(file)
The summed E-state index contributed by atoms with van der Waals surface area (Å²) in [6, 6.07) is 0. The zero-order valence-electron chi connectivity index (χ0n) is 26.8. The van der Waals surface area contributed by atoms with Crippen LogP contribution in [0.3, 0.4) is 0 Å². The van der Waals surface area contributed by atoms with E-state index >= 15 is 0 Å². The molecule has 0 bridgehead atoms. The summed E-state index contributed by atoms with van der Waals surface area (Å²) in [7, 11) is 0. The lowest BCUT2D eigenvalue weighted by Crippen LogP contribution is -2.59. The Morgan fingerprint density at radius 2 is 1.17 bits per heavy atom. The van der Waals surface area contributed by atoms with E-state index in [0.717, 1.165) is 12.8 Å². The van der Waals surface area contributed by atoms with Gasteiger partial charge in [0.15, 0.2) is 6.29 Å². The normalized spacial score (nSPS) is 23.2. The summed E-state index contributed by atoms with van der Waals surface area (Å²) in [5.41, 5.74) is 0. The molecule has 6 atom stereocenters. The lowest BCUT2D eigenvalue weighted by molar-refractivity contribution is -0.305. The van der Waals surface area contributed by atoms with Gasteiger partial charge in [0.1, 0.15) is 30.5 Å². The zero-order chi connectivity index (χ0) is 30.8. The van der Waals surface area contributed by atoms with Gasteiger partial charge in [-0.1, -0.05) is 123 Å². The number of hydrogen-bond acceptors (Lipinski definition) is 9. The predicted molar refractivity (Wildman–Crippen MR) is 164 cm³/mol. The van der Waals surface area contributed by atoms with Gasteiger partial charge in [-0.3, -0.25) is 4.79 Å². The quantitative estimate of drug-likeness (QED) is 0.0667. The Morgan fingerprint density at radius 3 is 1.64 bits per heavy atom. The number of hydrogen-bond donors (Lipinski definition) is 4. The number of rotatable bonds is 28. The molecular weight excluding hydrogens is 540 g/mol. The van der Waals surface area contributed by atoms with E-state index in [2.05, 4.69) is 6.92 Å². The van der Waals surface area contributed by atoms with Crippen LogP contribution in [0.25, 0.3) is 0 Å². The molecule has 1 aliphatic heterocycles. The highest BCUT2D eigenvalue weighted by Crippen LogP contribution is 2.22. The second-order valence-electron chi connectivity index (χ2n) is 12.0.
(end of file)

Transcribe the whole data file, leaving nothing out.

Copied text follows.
The summed E-state index contributed by atoms with van der Waals surface area (Å²) in [6, 6.07) is 0. The zero-order valence-electron chi connectivity index (χ0n) is 26.8. The van der Waals surface area contributed by atoms with Crippen LogP contribution in [0.3, 0.4) is 0 Å². The van der Waals surface area contributed by atoms with E-state index >= 15 is 0 Å². The molecule has 0 bridgehead atoms. The summed E-state index contributed by atoms with van der Waals surface area (Å²) in [7, 11) is 0. The lowest BCUT2D eigenvalue weighted by Crippen LogP contribution is -2.59. The Morgan fingerprint density at radius 2 is 1.17 bits per heavy atom. The van der Waals surface area contributed by atoms with E-state index in [0.717, 1.165) is 12.8 Å². The van der Waals surface area contributed by atoms with Gasteiger partial charge in [0.15, 0.2) is 6.29 Å². The normalized spacial score (nSPS) is 23.2. The summed E-state index contributed by atoms with van der Waals surface area (Å²) in [5.41, 5.74) is 0. The molecule has 6 atom stereocenters. The lowest BCUT2D eigenvalue weighted by molar-refractivity contribution is -0.305. The van der Waals surface area contributed by atoms with Gasteiger partial charge in [0.1, 0.15) is 30.5 Å². The zero-order chi connectivity index (χ0) is 30.8. The van der Waals surface area contributed by atoms with Gasteiger partial charge in [-0.1, -0.05) is 123 Å². The number of hydrogen-bond acceptors (Lipinski definition) is 9. The predicted molar refractivity (Wildman–Crippen MR) is 164 cm³/mol. The van der Waals surface area contributed by atoms with Gasteiger partial charge in [-0.3, -0.25) is 4.79 Å². The quantitative estimate of drug-likeness (QED) is 0.0667. The Morgan fingerprint density at radius 3 is 1.64 bits per heavy atom. The number of hydrogen-bond donors (Lipinski definition) is 4. The number of rotatable bonds is 28. The molecular weight excluding hydrogens is 540 g/mol. The van der Waals surface area contributed by atoms with E-state index in [2.05, 4.69) is 6.92 Å². The van der Waals surface area contributed by atoms with Crippen LogP contribution in [0.25, 0.3) is 0 Å². The molecule has 1 aliphatic heterocycles. The highest BCUT2D eigenvalue weighted by Crippen LogP contribution is 2.22. The second-order valence-electron chi connectivity index (χ2n) is 12.0.